Let’s start off by getting to know a little about the Hidden Variable team. What were some of the games your members worked on before forming the studio, and how did you all happen to meet up? How’s indie life treating you so far?
We have a pretty eclectic background. Members of our team have worked on titles ranging from The Sims 2 to Rise of the Argonauts to Desperate Housewives. We basically met up at our last studio, Liquid Entertainment, where we primarily worked on console and Facebook games. We all had different areas of expertise, which served us well due to the sheer amount of different skillsets needed when starting a new business.
We had heard enough horror stories when we embarked on this endeavor to know what we were getting into, but all the planning in the world doesn’t change the fact that you still need to juggle a dozen things at once. Sometimes you want to just sit down and make a game, but you still need to make payroll, organize a marketing plan, or clean the bathroom. Things need to get done and they aren’t always the things you want to do first, but making your own games on your own terms is so rewarding and exhilarating that we wouldn’t trade it for anything.
When I worked on console games, I would tell my parents and relatives about the games I was making, but very rarely did any of them actually get a chance to play them. My mom didn’t sit down in front of a PlayStation or Xbox, but she does have an iPhone and iPad. This is one of the big game-changers with mobile devices — the sheer reach of games to impact newer and larger audiences. We can now engage a whole group of people that we never would have been able to reach otherwise.
When we set down to make our first game, we wanted to find the fantastic in the everyday world, something that anyone could see and say, “Wow, I never thought about this in that way.” Bagging groceries is something that virtually everyone is familiar with, whether they had a job doing it or have tried their hand at it when they go to the supermarket. That was the kind of combination we were hoping for, a larger audience and a very familiar, accessible subject. Now, the only thing left to do was make a fantastic game that explored that in a unique and interesting way. Easier said than done!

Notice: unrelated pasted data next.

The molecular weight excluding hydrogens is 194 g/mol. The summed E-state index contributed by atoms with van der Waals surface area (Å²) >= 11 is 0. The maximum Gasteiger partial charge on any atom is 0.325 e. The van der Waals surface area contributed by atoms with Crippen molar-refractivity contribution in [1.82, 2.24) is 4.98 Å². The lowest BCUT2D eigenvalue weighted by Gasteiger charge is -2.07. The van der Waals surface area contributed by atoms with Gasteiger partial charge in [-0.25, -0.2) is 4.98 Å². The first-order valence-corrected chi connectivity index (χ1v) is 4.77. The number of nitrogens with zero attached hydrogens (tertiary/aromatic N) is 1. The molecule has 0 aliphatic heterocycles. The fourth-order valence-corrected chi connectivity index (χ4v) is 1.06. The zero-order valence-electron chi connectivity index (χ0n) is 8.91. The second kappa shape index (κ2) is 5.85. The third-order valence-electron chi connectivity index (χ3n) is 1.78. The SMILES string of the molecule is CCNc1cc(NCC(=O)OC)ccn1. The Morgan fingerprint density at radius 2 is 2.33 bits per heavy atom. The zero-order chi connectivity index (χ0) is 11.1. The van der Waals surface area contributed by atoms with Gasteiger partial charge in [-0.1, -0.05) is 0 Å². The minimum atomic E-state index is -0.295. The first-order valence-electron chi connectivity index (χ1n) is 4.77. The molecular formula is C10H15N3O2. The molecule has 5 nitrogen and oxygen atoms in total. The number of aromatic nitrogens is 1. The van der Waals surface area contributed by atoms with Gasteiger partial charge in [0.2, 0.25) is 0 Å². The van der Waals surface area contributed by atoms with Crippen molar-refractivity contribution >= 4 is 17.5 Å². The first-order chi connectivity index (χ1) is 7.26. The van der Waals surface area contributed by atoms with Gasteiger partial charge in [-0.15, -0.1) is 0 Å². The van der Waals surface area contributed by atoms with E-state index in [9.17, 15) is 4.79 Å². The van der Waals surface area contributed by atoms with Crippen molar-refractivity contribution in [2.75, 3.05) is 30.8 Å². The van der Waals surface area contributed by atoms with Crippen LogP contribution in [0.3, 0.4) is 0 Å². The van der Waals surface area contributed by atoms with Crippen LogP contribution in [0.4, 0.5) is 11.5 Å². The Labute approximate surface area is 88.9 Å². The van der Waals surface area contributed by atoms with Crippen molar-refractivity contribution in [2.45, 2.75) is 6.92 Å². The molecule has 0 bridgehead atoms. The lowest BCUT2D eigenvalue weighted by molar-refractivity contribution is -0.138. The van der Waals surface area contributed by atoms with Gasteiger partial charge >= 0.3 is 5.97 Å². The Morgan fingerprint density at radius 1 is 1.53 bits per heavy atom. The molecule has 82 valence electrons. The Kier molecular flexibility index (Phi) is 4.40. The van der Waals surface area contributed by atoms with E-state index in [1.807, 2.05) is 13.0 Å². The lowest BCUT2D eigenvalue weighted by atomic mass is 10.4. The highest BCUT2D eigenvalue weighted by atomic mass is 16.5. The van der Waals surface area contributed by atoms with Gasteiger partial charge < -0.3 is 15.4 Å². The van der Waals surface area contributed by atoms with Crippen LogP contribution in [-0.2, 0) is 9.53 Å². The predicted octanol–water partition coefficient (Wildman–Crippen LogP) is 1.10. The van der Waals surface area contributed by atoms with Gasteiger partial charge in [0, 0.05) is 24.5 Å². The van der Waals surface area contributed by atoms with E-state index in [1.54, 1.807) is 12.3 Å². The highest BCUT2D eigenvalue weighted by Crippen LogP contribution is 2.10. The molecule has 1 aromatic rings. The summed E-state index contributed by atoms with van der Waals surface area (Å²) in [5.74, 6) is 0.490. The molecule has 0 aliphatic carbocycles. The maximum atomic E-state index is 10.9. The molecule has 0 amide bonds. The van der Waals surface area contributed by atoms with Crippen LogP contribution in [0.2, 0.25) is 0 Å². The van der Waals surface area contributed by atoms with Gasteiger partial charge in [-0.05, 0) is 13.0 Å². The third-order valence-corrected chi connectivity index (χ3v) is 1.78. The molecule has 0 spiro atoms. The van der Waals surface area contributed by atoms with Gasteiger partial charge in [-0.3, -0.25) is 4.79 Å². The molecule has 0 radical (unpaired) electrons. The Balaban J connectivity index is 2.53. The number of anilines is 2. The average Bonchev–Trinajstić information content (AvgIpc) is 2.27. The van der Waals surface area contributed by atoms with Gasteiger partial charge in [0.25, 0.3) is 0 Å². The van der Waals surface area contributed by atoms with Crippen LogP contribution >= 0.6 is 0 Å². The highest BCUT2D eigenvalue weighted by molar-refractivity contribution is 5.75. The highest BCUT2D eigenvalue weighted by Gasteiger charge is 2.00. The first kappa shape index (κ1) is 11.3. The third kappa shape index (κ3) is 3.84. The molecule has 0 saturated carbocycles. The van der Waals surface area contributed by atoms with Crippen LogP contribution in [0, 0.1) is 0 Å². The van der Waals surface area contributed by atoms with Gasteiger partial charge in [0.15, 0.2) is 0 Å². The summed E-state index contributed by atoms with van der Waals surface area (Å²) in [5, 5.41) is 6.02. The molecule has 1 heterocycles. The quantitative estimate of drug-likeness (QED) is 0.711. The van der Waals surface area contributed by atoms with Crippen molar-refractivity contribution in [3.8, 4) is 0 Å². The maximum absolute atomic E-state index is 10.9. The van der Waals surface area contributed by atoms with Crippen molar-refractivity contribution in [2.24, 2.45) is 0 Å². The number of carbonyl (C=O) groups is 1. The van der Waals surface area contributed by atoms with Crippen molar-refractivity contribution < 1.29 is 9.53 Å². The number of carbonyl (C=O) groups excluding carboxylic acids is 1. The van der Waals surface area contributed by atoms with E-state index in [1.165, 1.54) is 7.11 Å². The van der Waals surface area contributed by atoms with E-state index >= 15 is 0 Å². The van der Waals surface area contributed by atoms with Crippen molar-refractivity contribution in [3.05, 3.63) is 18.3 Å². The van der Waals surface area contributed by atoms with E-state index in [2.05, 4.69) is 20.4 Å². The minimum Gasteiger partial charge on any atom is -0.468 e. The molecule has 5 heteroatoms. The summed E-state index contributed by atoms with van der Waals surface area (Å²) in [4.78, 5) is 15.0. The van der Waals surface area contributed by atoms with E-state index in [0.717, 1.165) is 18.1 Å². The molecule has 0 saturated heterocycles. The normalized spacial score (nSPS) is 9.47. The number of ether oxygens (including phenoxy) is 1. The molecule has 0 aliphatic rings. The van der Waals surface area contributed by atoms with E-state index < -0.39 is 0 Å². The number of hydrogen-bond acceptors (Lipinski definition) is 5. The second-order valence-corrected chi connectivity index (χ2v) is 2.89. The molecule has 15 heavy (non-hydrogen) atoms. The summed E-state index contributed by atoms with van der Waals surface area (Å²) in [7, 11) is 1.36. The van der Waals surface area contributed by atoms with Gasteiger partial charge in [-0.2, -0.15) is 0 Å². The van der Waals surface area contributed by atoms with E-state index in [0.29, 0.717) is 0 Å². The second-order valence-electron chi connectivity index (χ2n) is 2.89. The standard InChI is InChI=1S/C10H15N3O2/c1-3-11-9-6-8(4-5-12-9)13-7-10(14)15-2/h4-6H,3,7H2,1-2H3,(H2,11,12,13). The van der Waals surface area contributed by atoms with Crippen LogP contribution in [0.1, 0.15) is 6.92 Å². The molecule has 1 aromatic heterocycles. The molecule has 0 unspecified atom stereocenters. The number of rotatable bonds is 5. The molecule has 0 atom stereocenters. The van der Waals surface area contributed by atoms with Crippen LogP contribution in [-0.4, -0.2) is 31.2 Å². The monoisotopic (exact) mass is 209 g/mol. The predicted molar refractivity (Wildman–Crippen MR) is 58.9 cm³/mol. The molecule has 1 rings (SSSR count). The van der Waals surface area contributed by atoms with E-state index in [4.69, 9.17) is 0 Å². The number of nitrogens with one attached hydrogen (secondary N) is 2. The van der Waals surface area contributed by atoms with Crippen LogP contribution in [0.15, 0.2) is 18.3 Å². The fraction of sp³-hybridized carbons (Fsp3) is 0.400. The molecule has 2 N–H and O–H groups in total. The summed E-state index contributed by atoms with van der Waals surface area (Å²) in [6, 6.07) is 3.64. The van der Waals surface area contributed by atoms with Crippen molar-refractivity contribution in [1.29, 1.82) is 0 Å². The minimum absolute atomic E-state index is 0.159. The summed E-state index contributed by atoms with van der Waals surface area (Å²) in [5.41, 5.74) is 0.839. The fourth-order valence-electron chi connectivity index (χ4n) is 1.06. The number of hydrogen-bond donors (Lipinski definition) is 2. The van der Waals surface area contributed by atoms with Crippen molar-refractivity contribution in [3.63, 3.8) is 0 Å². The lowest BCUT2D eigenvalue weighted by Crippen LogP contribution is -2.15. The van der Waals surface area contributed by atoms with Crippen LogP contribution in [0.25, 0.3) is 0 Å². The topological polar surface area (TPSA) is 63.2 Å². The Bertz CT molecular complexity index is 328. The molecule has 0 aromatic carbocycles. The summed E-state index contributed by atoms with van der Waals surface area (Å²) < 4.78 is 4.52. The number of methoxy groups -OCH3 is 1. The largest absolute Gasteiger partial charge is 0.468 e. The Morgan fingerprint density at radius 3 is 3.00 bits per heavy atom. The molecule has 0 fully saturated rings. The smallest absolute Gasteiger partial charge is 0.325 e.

First and foremost, we’re looking to create quality-focused games around ideas, concepts, or IP that we would be proud to work on. Games take an incredible amount of time, energy, and effort to make, and it would be doing everyone on the team a disservice to take on an otherwise unexciting project purely for financial reward. Don’t get me wrong, money is great and it allows you other opportunities, but we started the studio to develop games that leave a lasting impression and we would never want to compromise that. Now of course, working with a third party often allows you to do things you normally couldn’t, such as working with a particularly cool license that you wouldn’t otherwise have the rights to. That said, before we accepted a contract, we would want to make sure that the final product would fundamentally fit with our goals and sensibilities as a studio.
I love to joke about the crazy things iOS games have players doing, and I think a grocery packing puzzle game *might* just be one of the few ideas that hasn’t been fully explored yet. Can you tell us any interesting stories about how the team came up with this idea for a videogame?